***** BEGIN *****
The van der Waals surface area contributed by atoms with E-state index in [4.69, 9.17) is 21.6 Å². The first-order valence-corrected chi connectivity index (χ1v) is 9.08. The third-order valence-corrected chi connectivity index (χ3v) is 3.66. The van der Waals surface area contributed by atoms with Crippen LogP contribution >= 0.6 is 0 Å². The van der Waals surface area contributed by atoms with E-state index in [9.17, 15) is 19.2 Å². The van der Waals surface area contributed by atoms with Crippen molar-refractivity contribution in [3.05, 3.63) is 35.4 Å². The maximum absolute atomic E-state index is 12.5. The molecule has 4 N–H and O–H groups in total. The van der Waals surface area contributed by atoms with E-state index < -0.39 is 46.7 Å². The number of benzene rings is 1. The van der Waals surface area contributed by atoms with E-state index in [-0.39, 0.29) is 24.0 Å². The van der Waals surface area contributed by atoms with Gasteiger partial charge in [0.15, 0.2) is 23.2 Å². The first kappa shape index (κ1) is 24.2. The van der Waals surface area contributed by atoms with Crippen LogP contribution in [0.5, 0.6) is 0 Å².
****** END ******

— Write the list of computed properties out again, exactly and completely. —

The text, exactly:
The van der Waals surface area contributed by atoms with E-state index in [4.69, 9.17) is 21.6 Å². The first-order valence-corrected chi connectivity index (χ1v) is 9.08. The third-order valence-corrected chi connectivity index (χ3v) is 3.66. The van der Waals surface area contributed by atoms with Crippen LogP contribution >= 0.6 is 0 Å². The van der Waals surface area contributed by atoms with E-state index in [9.17, 15) is 19.2 Å². The van der Waals surface area contributed by atoms with Crippen molar-refractivity contribution in [3.05, 3.63) is 35.4 Å². The maximum absolute atomic E-state index is 12.5. The molecule has 4 N–H and O–H groups in total. The van der Waals surface area contributed by atoms with E-state index < -0.39 is 46.7 Å². The number of benzene rings is 1. The van der Waals surface area contributed by atoms with E-state index in [-0.39, 0.29) is 24.0 Å². The van der Waals surface area contributed by atoms with Gasteiger partial charge in [0.15, 0.2) is 23.2 Å². The first kappa shape index (κ1) is 24.2. The van der Waals surface area contributed by atoms with Crippen LogP contribution in [0.5, 0.6) is 0 Å².